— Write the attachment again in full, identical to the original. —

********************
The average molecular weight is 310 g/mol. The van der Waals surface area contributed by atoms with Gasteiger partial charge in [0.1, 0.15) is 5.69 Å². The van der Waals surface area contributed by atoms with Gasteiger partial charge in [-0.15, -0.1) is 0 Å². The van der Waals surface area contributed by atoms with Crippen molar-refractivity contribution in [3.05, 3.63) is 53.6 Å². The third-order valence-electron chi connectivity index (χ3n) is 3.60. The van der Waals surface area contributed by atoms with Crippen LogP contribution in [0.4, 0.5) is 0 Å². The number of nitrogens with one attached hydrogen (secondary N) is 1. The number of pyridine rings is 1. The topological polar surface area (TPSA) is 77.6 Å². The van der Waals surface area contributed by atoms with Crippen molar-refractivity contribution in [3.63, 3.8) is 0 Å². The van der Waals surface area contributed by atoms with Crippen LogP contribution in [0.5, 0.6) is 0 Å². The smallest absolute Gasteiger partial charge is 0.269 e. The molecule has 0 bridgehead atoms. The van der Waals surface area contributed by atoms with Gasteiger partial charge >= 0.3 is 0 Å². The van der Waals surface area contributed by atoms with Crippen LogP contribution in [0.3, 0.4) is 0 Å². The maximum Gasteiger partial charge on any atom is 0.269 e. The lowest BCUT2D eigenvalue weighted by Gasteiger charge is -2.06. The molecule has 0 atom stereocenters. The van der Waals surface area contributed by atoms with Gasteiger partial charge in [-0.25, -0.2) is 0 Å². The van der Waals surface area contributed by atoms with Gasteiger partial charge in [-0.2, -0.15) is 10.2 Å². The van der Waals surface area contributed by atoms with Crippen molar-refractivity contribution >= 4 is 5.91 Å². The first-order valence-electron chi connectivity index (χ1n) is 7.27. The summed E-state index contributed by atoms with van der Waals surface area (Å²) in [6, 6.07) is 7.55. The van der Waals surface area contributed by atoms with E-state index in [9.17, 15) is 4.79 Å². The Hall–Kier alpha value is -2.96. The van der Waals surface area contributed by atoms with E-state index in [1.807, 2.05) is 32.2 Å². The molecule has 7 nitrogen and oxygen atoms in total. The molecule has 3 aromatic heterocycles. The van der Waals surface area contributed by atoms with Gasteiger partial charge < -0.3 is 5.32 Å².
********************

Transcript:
The average molecular weight is 310 g/mol. The van der Waals surface area contributed by atoms with Gasteiger partial charge in [0.1, 0.15) is 5.69 Å². The van der Waals surface area contributed by atoms with Gasteiger partial charge in [-0.15, -0.1) is 0 Å². The van der Waals surface area contributed by atoms with Crippen molar-refractivity contribution in [3.05, 3.63) is 53.6 Å². The third-order valence-electron chi connectivity index (χ3n) is 3.60. The van der Waals surface area contributed by atoms with Crippen LogP contribution in [0.4, 0.5) is 0 Å². The number of nitrogens with one attached hydrogen (secondary N) is 1. The number of pyridine rings is 1. The topological polar surface area (TPSA) is 77.6 Å². The van der Waals surface area contributed by atoms with Crippen molar-refractivity contribution in [3.63, 3.8) is 0 Å². The van der Waals surface area contributed by atoms with Crippen LogP contribution in [0.5, 0.6) is 0 Å². The smallest absolute Gasteiger partial charge is 0.269 e. The molecule has 0 bridgehead atoms. The van der Waals surface area contributed by atoms with Gasteiger partial charge >= 0.3 is 0 Å². The van der Waals surface area contributed by atoms with Crippen LogP contribution in [0.3, 0.4) is 0 Å². The maximum Gasteiger partial charge on any atom is 0.269 e. The lowest BCUT2D eigenvalue weighted by Gasteiger charge is -2.06. The molecule has 0 atom stereocenters. The van der Waals surface area contributed by atoms with Gasteiger partial charge in [-0.25, -0.2) is 0 Å². The van der Waals surface area contributed by atoms with Gasteiger partial charge in [-0.2, -0.15) is 10.2 Å². The van der Waals surface area contributed by atoms with Crippen molar-refractivity contribution >= 4 is 5.91 Å². The first-order valence-electron chi connectivity index (χ1n) is 7.27. The summed E-state index contributed by atoms with van der Waals surface area (Å²) in [6, 6.07) is 7.55. The van der Waals surface area contributed by atoms with E-state index in [9.17, 15) is 4.79 Å². The Hall–Kier alpha value is -2.96. The van der Waals surface area contributed by atoms with E-state index in [1.807, 2.05) is 32.2 Å². The molecule has 7 nitrogen and oxygen atoms in total. The molecule has 3 aromatic heterocycles. The van der Waals surface area contributed by atoms with Gasteiger partial charge < -0.3 is 5.32 Å².